Infratil founder Lloyd Morrison dies of cancer
Business leaders and politicians have shared tributes to Lloyd Morrison's passion for Wellington, business and football.
Morrison died of leukaemia this morning aged 54.
He was the founder of Wellington-based Infratil, an infrastructure investment company valued at $1.2 billion which has a controlling shareholding in Wellington airport, the local bus company and recently bought the Shell service station network in New Zealand. He was also a co-owner of the Wellington Phoenix.
Morrison's passing will be commemorated before Sunday's Phoenix game at Wespac Stadium against Brisbane Roar by a silence, and players will wear black armbands as a mark of respect.
Prime Minister John Key said he learnt of Mr Morrison's passing with "much sadness," after last speaking to him just a few weeks ago.
"Lloyd was a very successful businessman and, as a friend, I can say that he was also known for not being afraid to voice strong opinions - but he did this because he was totally passionate about New Zealand.
"Lloyd threw everything he had at his illness, as he threw everything he had at his life. I will miss him and my condolences go out to his family, his friends, and his colleagues at Infratil."
Mark Weldon, chief executive of NZX, said Morrison was one of the greatest business figures New Zealand had ever seen.
Weldon first crossed paths with Morrison by video conference when he and Andrew Harmos - the current NZX chairman - were recruiting a new chief executive. Morrison had then run a campaign to prevent the New Zealand Stock Exchange from falling into the hands of its Australian rival.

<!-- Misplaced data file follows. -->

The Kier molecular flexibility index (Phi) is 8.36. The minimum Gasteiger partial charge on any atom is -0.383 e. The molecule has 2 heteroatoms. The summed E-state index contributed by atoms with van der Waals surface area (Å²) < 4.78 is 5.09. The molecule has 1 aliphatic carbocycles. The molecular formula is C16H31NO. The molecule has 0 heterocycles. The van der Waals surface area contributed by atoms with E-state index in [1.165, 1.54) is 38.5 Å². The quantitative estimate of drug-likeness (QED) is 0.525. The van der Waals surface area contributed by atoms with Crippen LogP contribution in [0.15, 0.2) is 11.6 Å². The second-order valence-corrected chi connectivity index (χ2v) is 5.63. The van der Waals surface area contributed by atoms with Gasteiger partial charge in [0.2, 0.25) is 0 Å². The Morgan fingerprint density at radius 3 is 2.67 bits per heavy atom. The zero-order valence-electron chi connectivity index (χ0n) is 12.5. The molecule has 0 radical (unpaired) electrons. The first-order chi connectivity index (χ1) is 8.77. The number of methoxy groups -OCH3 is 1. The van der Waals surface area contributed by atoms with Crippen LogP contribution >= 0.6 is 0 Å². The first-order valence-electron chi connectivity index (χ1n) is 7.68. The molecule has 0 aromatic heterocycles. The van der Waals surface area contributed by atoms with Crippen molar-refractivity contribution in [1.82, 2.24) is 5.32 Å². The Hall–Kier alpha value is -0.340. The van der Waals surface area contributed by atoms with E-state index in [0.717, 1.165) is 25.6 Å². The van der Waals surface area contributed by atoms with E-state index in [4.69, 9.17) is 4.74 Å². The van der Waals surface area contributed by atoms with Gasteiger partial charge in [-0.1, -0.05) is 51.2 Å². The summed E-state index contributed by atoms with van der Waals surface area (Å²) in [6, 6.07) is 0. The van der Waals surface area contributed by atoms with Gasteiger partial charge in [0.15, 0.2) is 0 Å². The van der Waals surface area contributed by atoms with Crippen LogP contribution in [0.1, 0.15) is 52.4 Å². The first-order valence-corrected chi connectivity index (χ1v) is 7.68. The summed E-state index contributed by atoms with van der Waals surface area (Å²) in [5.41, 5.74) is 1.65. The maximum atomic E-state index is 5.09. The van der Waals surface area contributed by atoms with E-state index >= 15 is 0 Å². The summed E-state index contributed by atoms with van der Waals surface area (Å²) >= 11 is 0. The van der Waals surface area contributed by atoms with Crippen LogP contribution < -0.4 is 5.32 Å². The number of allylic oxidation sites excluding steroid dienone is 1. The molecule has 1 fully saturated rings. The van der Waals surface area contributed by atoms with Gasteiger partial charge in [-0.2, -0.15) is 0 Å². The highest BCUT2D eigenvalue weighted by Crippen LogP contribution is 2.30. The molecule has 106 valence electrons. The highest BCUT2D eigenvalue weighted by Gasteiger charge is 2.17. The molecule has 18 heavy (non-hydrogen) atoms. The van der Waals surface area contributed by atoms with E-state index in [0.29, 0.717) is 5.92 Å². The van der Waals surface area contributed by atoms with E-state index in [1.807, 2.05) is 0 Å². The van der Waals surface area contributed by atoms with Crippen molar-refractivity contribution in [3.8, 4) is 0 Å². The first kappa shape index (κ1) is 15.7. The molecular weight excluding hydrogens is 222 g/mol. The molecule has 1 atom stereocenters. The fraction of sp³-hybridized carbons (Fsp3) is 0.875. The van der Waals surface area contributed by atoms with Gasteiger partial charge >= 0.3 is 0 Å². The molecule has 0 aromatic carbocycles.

"Video conferencing in those days was all pretty clunky, but his force of personality, for me, was the biggest single factor that made me come back here and interview for the job [of NZX chief executive]. I didn't know the guy, I'd never heard of him, but just his absolute level of passion and determination and belief in the future was something I'd never seen in a New Zealand businessman before.''
Deputy Prime Minister Bill English, who was good friends with Morrison, said his greatest achievement was his family.
Mr English's son played rugby with Mr Morrison's son for several years, and Mr Morrison offered "endless constructive criticism" about how the team could be improved.
"He was totally focused on his son and how he was progressing and on the coaching, and on the other players, and on the refs, and on the state of the football ground," Mr English said.
"There's no-one like him, he was a unique character who won't be replaced. They are just a fantastic family, and he talked about them a lot. I think that's why he was so committed to getting through the cancer."
Former Wellington mayor Kerry Prendergast said Morrison would be missed hugely.
"That's a devastating loss, not just for Wellington but for New Zealand. He was an absolutely passionaite Wellingtonian, everything he did he gave 1000 per cent. Whether it was his passion for arts or business or Wellington being the creative capital, there wasn't anything he did that he hadn't given it his all."
Wellington Mayor Celia Wade-Brown described Morrison as " a really warm and intelligent Wellingtonian".